This blog doesn’t normally touch politics but today (Friday) I learned that Jacinda Ardern is resigning as Prime Minister of New Zealand. She has decided to leave the job after more than five years because, she said, she “no longer has enough in the tank to do it justice.” It’s a frank and honest statement. Possibly even heroic? But is it failure?
Can heroes admit to failure?
And then I started thinking about the heroes we write and wondering whether any of them would get away with making a statement like Ardern’s. Does an alpha hero (say) ever admit that he’s no longer up to whatever it is he does? That he’s a failure? Or that he would be if he continued?
Can’t say I’ve met many in the fiction I read, especially not in contemporary romances. Romantic heroes may occasionally fail at some task, sure. But don’t they usually learn from their failure and go on to bigger and better things?
And, even when they do fail, do they confess it to the world at large? Or do they keep that chiselled jaw suitably clamped and say nothing?
The key question, I suppose, is this: is a hero a failure—unheroic—if he admits he is no longer up to the job?Continue reading →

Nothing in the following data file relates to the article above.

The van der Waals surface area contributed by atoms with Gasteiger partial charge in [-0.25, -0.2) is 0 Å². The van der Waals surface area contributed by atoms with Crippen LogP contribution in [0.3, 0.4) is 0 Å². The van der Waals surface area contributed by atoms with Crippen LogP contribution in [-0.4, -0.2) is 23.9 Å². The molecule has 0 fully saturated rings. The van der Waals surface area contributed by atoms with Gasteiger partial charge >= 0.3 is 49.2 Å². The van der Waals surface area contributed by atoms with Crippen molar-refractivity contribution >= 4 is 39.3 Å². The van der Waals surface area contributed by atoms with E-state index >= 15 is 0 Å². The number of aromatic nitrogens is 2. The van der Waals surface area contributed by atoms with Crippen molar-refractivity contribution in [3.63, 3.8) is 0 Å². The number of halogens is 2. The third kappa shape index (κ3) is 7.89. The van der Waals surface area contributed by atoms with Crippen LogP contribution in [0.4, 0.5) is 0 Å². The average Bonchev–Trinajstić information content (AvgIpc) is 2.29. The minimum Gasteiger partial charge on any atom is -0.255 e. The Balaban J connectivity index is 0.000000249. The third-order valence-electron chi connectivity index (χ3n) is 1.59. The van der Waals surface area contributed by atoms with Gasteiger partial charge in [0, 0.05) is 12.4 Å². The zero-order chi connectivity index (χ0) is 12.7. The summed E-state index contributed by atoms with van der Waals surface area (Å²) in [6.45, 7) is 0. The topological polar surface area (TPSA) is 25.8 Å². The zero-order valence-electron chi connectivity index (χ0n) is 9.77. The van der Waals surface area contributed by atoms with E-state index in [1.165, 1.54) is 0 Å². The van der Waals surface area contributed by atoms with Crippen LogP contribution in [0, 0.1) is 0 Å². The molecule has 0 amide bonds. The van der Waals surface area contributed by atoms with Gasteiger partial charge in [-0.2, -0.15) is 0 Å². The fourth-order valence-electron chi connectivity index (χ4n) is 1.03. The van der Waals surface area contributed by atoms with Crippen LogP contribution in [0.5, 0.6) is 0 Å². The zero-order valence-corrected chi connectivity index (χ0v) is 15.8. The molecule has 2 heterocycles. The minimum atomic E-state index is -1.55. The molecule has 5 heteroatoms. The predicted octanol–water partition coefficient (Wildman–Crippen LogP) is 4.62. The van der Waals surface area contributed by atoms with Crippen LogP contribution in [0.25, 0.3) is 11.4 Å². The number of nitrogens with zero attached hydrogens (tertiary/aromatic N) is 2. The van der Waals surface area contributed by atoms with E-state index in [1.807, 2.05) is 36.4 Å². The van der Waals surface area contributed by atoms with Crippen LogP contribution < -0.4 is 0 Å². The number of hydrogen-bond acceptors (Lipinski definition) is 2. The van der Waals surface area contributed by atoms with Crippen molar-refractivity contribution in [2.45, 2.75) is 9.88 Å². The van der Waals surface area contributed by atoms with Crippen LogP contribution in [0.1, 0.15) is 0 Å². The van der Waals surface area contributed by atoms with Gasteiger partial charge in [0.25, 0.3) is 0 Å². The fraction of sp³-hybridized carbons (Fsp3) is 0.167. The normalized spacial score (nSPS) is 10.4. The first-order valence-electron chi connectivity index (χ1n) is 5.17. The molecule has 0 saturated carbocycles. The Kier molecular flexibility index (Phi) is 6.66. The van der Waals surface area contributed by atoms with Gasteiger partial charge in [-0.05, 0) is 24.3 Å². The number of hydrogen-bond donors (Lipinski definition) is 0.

This Christmas a writer friend has given me a fascinating little book called What Writers Read. It’s one of those charity collections – in this case to support the National Literary Trust – in which a bunch of supporters get together to produce something to promote the cause and raise funds.
This time it is 35 essays by various writers, some of whom I have been reading most of my life, some I’ve never heard of, about their experience of reading their favourite book. And most of the pieces I have read so far are genuinely about the experience.
What Writers Read – Discovery
Oh, they talk about their chosen book, of course they do. But these are not puffs for the beloved tome. Even less are they weighty reviews, weighing plot, character and impact.
For instance, William Boyd on Catch 22 assumes we will already know the book. And on that basis, he gives us a chilling insight into his teenage self going home to a war zone. I sat up straighter in the chair, gripped by anxiety, as he described going round the book store at Heathrow. Continue reading →
What underwear did ladies have beneath their Regency gowns? Generally, not much. I’ve blogged before about see-through gowns and the Regency petticoat but what else was underneath?
The go-to reference book for underwear is The History of Underclothes by C. Willet and Phillis Cunnington which starts at the medieval period and finishes at 1939.
As you can see from the cover, it includes corsets and bustles and much, much more. And it includes underwear for men. That gent in the middle of the cover is wearing a Jaeger nightgown, dating from the early 1880s.
The lady to his right is wearing “cami-knickers in crêpe-de-chine” from 1922. (No, they didn’t look like knickers to me either!) The lady to his left is much earlier, of course. She may look fully dressed, but she isn’t. That’s corset, chemise and underskirt, dating from about 1780. And French!